Ride-sourcing is 'taxi travel'
In a recent case, the Federal Court has agreed with
the ATO that 'ride-sourcing' (such as that provided
using Uber) is 'taxi travel' within the meaning of
the GST law.
The ATO has advised people who are taking up ride-sourcing to earn income should:
- keep records;
- have an Australian business number (ABN);
- register for GST, regardless of how much they earn, and pay GST on the full fare received from passengers for each trip they provide;
- lodge activity statements; and
- include income from ride-sourcing in their income tax returns.
Drivers are also entitled to claim income tax
deductions and GST credits (for GST paid) on
expenses apportioned to the ride-sourcing services
they have supplied.
The ATO warns that they can match people who provide ride-sourcing through data-matching, and will continue to write to them to explain their tax obligations.
Making 'intangible' capital improvements to pre-CGT assets
The ATO has confirmed that, if intangible capital
improvements are made to a pre-CGT asset, they
can be a 'separate CGT asset' from that pre-CGT
asset if the relevant requirements are satisfied.
Editor: The result of this is that, while the disposal of the pre-CGT asset itself will be exempt from CGT, the improvements which are treated as a separate, post-CGT asset could still give rise to CGT.
Example A farmer, holding pre-CGT land, obtains council approval to rezone and subdivide the land.
Those improvements may be separate CGT assets from the land, so if the land is sold with those improvements (the council approval), there may be some CGT (even though the land itself is exempt).
Fringe benefits change for tax offsets from 1 July 2017
The ATO has issued a reminder that the government
has changed the way fringe benefits will be treated
for the calculation of several tax offsets from 1
The meaning of 'adjusted fringe benefits total' (which is used to calculate a taxpayer's entitlement for the low income superannuation tax offset, the seniors and pensioners tax offset, the net medical expenses tax offset and the dependent tax offset) has been modified so that the gross, rather than the adjusted net value, of reportable fringe benefits is used.
Fringe benefits received by individuals working for registered public benevolent institutions, registered health promotion charities, some hospitals and public ambulance services will not be affected by this change.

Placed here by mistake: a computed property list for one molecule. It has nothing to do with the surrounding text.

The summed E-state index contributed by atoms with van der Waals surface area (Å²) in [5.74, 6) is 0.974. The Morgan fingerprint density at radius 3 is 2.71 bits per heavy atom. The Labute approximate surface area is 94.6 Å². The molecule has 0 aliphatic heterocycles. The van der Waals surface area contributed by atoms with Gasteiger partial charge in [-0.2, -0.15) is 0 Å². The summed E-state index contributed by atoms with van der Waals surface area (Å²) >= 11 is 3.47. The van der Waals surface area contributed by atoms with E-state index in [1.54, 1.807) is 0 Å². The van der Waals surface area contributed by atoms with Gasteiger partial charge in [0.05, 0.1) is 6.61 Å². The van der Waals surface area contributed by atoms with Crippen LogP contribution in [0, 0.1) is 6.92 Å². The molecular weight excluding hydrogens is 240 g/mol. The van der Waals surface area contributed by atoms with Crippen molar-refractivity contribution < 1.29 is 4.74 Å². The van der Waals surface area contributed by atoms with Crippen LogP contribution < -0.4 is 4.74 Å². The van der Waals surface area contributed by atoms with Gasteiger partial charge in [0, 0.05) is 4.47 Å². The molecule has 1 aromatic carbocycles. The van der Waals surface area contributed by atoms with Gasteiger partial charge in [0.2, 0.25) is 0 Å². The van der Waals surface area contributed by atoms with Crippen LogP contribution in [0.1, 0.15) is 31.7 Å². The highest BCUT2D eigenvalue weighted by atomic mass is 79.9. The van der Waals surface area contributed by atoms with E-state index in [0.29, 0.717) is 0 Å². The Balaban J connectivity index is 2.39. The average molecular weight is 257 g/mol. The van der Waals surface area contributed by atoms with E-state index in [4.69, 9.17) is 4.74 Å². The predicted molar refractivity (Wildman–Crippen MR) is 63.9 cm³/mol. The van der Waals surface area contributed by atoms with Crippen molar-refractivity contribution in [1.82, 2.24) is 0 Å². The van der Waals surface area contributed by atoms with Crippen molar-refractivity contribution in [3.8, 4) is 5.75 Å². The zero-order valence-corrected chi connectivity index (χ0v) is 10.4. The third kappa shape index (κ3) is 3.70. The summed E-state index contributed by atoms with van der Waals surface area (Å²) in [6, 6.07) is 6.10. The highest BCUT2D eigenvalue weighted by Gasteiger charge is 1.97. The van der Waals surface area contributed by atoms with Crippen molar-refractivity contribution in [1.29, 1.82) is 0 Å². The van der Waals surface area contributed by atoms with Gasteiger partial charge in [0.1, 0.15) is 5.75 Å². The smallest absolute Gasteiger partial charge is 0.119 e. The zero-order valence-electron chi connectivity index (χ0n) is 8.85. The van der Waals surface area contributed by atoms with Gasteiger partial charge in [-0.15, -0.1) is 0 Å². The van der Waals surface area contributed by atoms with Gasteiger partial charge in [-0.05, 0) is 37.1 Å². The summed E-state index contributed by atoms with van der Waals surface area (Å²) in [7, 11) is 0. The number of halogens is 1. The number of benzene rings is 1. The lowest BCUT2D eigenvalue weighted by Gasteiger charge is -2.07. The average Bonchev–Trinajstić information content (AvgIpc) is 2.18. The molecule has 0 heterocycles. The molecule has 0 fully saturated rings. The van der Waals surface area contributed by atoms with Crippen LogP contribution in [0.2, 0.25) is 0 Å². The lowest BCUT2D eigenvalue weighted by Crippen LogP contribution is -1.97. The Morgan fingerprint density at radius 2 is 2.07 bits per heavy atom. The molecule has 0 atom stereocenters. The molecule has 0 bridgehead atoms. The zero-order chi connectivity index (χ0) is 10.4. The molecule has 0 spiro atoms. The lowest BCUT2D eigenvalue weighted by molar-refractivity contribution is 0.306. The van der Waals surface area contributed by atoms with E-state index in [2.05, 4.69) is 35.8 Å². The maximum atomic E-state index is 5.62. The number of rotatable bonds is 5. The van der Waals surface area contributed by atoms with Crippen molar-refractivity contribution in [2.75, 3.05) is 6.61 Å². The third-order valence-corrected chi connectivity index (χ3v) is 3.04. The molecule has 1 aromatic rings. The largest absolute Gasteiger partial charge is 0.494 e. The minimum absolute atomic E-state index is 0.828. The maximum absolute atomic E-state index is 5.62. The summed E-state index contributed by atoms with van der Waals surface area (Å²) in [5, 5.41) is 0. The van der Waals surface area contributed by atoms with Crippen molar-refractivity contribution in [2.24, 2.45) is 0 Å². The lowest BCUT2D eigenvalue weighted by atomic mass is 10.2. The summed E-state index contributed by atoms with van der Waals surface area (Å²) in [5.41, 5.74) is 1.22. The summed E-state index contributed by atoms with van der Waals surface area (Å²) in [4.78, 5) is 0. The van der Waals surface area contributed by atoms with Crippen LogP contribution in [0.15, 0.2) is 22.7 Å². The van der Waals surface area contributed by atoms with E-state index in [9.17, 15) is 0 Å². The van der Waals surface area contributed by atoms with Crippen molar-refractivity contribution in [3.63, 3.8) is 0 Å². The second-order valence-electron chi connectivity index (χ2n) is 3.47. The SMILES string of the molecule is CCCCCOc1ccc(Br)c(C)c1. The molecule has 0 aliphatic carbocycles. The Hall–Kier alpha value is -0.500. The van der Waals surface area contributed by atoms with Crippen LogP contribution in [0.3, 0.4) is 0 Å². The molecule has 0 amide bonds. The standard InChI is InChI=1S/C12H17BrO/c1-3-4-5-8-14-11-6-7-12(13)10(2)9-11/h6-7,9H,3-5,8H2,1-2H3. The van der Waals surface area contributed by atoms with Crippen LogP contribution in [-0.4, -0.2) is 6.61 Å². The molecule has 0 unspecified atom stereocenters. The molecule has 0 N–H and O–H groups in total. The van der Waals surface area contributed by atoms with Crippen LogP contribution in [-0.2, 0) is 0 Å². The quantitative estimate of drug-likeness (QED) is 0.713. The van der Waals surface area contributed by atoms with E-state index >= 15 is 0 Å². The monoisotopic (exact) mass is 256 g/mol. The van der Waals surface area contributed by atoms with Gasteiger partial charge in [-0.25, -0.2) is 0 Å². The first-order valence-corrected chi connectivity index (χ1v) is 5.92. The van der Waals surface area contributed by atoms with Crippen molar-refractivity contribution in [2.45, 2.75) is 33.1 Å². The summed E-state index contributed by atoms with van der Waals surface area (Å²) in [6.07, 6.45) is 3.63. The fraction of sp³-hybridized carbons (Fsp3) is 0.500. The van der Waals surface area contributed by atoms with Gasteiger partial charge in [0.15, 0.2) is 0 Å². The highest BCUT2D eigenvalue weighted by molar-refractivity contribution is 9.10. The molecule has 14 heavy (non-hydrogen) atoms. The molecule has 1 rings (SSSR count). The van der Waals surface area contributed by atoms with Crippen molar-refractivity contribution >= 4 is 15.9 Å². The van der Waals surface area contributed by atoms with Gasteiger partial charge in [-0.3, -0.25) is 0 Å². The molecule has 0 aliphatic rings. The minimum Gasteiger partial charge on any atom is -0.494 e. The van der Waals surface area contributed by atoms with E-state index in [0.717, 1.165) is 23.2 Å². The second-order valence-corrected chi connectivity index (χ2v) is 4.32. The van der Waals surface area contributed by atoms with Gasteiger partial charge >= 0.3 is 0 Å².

This aligns the treatment for tax offsets to the treatment for the income tests for family assistance and youth payments.
Diverting personal services income to SMSFs
The ATO is currently reviewing arrangements where
individuals (at, or approaching, retirement age)
purport to divert their personal services income to an
SMSF, so that the income is taxed concessionally
(or exempt from tax) in the fund, rather than being
subject to tax at the individual’s marginal tax rate.
These arrangements normally involve the individual's income being paid to another entity (e.g., a company) which then makes distributions to the SMSF as a 'return on investment' (e.g., dividends, where the SMSF holds shares in the relevant company).
The ATO advises any people that have entered into such an arrangement to contact the ATO by 30 April 2017, so they can work with them to resolve any issues in a timely manner, and minimise the impact on the individual and the fund.
Individuals and trustees who are not currently subject to ATO compliance action, and who come forward will have administrative penalties remitted in full (although interest may still be payable on any tax collected later than it should have been).
No overtime meal allowance, no overtime meal deduction
An employee construction project manager/
supervisor was denied deductions for overtime meal
expenses, as he was not paid an overtime meal
allowance under an industrial agreement (award).
The taxpayer often worked at nights and on weekends during the relevant income years, and so additional amounts were negotiated and ‘rolled into’ his salary to cover the fact that he was expected to work additional hours, and also to cover any outof- pocket expenses associated with such overtime.
However, the taxpayer’s salary was not paid under an award, which was simply used as a starting point in annual remuneration negotiations (and he was paid the same amount each week, regardless of hours worked or expenses incurred).
Therefore, the AAT agreed with the ATO, finding that the taxpayer had received no overtime meal allowance under the relevant industrial award.
As no deduction is claimable under the income tax law for overtime meal expenses unless an appropriate award overtime meal allowance is paid, the Tribunal swiftly dismissed the taxpayer’s appeal, and also affirmed the 25% administrative penalty.
Please Note: Many of the comments in this publication are general in nature and anyone intending to apply the information to practical circumstances should seek professional advice to independently verify their interpretation and the information’s applicability to their particular circumstances.